“Magic!” And what is magic! When the traveller beholds in Persia the ruins of palaces and temples, the ignorant inhabitants inform him they were the work of magicians. What is beyond their own power, the vulgar cannot comprehend to be lawfully in the power of others. But if by magic you mean a perpetual research amongst all that is more latent and obscure in Nature, I answer, I profess that magic, and that he who does so comes but nearer to the fountain of all belief. Knowest thou not that magic was taught in the schools of old? But how, and by whom? As the last and most solemn lesson, by the Priests who ministered to the Temple.* And you, who would be a painter, is not there a magic also in that art you would advance? Must you not, after long study of the Beautiful that has been, seize upon new and airy combinations of a beauty that is to be? See you not that the grander art, whether of poet or of painter, ever seeking for the TRUE, abhors the REAL; that you must seize Nature as her master, not lackey her as her slave?
“You demand mastery over the past, a conception of the future. Has not the art that is truly noble for its domain the future and the past? You would conjure the invisible beings to your charm; and what is painting but the fixing into substance the Invisible? Are you discontented with this world? This world was never meant for genius! To exist, it must create another. What magician can do more; nay, what science can do as much? There are two avenues from the little passions and the drear calamities of earth; both lead to heaven and away from hell,—art and science. But art is more godlike than science; science discovers, art creates. You have faculties that may command art; be contented with your lot. The astronomer who catalogues the stars cannot add one atom to the universe; the poet can call a universe from the atom; the chemist may heal with his drugs the infirmities of the human form; the painter, or the sculptor, fixes into everlasting youth forms divine, which no disease can ravage, and no years impair. Renounce those wandering fancies that lead you now to myself, and now to yon orator of the human race; to us two, who are the antipodes of each other! Your pencil is your wand; your canvas may raise Utopias fairer than Condorcet dreams of. I press not yet for your decision; but what man of genius ever asked more to cheer his path to the grave than love and glory?”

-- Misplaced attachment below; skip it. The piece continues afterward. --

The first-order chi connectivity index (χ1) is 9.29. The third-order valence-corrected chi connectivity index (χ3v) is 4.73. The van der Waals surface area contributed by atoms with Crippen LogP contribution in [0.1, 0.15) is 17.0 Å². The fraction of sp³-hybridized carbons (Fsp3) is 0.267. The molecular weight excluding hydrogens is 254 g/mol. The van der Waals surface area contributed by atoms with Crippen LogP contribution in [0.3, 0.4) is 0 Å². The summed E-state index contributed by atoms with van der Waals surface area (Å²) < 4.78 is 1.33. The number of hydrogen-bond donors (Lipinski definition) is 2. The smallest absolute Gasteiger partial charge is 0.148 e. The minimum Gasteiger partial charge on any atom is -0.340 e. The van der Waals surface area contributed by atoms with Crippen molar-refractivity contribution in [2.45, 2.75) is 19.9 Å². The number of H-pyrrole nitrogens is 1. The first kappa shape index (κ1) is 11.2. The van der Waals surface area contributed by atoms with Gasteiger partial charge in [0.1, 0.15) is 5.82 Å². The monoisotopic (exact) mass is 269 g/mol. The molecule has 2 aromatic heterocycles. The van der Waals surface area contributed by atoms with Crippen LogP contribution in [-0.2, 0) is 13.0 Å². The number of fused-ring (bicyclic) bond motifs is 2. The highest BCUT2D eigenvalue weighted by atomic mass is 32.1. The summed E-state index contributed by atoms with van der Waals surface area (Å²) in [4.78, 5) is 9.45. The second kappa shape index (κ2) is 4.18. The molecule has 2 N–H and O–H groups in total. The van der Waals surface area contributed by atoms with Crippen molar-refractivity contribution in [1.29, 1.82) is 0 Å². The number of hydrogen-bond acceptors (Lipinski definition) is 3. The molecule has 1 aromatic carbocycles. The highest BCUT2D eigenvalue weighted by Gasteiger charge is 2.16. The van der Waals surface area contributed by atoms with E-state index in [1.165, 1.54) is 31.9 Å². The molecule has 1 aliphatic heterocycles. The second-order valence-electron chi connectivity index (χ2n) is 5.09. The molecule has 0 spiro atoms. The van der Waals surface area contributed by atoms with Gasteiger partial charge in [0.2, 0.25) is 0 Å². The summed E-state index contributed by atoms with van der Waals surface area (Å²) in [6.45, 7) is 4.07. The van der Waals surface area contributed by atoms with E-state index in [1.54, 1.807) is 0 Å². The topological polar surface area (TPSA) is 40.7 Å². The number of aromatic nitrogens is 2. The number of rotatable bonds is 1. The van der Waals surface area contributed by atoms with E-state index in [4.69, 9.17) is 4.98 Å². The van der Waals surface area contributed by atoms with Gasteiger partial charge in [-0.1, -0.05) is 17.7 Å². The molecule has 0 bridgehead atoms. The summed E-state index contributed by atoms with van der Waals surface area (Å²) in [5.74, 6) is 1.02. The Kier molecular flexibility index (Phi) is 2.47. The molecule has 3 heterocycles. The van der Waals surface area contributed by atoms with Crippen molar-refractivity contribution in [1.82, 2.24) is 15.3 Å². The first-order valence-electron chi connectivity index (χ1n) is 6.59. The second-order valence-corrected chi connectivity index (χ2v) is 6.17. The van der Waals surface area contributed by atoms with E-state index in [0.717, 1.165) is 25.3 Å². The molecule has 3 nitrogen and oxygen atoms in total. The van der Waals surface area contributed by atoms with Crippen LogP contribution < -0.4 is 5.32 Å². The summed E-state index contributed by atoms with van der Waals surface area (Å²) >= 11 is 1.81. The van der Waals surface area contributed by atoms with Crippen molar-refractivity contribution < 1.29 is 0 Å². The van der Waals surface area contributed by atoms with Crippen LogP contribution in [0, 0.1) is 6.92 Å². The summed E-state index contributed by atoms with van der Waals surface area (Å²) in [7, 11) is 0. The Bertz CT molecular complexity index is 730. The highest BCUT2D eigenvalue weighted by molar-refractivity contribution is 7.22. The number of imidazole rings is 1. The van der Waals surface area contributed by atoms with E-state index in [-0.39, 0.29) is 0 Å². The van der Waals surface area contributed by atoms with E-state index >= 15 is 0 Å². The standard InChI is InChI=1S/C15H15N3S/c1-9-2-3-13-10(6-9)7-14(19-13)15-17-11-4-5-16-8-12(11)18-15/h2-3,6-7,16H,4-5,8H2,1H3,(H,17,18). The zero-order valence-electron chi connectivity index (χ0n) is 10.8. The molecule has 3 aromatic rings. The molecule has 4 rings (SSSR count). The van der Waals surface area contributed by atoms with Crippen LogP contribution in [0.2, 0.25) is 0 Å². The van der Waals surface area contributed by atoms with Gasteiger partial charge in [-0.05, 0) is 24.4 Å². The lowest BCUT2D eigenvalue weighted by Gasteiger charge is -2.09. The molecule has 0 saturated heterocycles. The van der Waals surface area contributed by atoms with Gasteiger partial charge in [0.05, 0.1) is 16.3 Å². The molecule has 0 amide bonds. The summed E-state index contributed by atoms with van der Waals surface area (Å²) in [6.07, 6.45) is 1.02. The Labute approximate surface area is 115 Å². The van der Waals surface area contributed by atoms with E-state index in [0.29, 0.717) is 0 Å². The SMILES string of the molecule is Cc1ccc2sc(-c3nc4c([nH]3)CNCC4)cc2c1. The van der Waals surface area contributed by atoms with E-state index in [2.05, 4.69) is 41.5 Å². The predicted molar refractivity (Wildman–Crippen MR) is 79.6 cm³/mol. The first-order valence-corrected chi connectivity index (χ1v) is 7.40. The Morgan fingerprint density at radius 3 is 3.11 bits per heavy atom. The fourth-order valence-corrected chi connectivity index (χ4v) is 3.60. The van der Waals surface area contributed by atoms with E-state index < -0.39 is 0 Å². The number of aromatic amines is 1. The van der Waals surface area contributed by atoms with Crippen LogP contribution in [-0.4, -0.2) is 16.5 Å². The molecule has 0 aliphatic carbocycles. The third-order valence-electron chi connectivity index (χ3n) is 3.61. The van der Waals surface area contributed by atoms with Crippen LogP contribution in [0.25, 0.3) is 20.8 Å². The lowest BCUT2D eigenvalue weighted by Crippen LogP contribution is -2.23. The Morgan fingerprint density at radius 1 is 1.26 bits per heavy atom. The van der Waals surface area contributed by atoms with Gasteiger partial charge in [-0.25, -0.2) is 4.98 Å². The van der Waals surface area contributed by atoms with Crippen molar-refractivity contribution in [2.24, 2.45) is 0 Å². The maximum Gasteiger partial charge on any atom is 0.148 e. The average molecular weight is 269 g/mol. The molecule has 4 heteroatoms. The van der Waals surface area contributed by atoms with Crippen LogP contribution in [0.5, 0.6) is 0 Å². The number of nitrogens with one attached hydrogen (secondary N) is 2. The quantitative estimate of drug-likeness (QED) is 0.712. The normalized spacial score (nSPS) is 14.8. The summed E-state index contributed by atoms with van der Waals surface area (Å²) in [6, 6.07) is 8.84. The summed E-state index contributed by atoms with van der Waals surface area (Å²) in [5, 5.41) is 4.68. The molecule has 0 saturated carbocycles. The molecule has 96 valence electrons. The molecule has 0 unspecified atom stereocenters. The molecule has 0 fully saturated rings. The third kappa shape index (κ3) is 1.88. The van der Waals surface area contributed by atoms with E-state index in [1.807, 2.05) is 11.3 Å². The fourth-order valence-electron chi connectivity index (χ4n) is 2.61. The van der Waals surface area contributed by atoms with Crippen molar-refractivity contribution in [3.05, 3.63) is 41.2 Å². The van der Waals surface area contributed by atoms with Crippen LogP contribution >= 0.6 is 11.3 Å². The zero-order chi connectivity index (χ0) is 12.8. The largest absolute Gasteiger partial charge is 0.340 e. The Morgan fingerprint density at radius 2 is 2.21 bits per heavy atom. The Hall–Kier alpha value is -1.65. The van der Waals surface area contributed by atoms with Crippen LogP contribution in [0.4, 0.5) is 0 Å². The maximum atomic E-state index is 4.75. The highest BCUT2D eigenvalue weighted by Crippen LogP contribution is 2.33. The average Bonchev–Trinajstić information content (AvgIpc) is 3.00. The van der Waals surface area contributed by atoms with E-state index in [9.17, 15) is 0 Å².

“But,” said Glyndon, fixing his eyes earnestly on Zanoni, “if there be a power to baffle the grave itself—”
Zanoni’s brow darkened. “And were this so,” he said, after a pause, “would it be so sweet a lot to outlive all you loved, and to recoil from every human tie? Perhaps the fairest immortality on earth is that of a noble name.”
“You do not answer me,—you equivocate. I have read of the long lives far beyond the date common experience assigns to man,” persisted Glyndon, “which some of the alchemists enjoyed. Is the golden elixir but a fable?”
“If not, and these men discovered it, they died, because they refused to live! There may be a mournful warning in your conjecture. Turn once more to the easel and the canvas!”
So saying, Zanoni waved his hand, and, with downcast eyes and a slow step, bent his way back into the city.
*Psellus de Dæmon (MS.)
-Edward Bulwer-Lytton, from Zanoni (1842)